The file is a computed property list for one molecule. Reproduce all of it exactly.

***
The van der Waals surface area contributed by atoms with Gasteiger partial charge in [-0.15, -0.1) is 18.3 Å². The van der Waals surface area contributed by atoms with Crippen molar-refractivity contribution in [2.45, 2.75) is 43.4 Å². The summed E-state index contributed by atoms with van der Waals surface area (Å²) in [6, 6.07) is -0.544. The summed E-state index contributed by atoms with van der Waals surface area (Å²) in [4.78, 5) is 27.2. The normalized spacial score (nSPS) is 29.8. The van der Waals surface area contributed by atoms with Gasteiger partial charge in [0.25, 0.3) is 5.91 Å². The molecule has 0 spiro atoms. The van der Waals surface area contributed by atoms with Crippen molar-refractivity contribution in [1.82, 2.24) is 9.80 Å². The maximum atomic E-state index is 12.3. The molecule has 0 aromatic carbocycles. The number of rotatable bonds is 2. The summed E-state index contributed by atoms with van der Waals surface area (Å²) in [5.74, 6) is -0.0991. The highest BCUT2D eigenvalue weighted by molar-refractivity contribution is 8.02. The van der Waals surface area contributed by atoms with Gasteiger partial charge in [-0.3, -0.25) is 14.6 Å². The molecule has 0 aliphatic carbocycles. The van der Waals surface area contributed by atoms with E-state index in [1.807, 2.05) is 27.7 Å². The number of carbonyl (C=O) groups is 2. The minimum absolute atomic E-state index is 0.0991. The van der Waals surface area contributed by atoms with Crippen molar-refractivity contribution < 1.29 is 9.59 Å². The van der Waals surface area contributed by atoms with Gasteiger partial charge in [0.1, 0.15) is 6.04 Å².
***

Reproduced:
The van der Waals surface area contributed by atoms with Gasteiger partial charge in [-0.15, -0.1) is 18.3 Å². The van der Waals surface area contributed by atoms with Crippen molar-refractivity contribution in [2.45, 2.75) is 43.4 Å². The summed E-state index contributed by atoms with van der Waals surface area (Å²) in [6, 6.07) is -0.544. The summed E-state index contributed by atoms with van der Waals surface area (Å²) in [4.78, 5) is 27.2. The normalized spacial score (nSPS) is 29.8. The van der Waals surface area contributed by atoms with Gasteiger partial charge in [0.25, 0.3) is 5.91 Å². The molecule has 0 spiro atoms. The van der Waals surface area contributed by atoms with Crippen molar-refractivity contribution in [1.82, 2.24) is 9.80 Å². The maximum atomic E-state index is 12.3. The molecule has 0 aromatic carbocycles. The number of rotatable bonds is 2. The summed E-state index contributed by atoms with van der Waals surface area (Å²) in [5.74, 6) is -0.0991. The highest BCUT2D eigenvalue weighted by molar-refractivity contribution is 8.02. The van der Waals surface area contributed by atoms with Gasteiger partial charge in [-0.3, -0.25) is 14.6 Å². The molecule has 0 aliphatic carbocycles. The van der Waals surface area contributed by atoms with E-state index in [1.807, 2.05) is 27.7 Å². The number of carbonyl (C=O) groups is 2. The minimum absolute atomic E-state index is 0.0991. The van der Waals surface area contributed by atoms with Crippen molar-refractivity contribution < 1.29 is 9.59 Å². The van der Waals surface area contributed by atoms with Gasteiger partial charge in [0.1, 0.15) is 6.04 Å².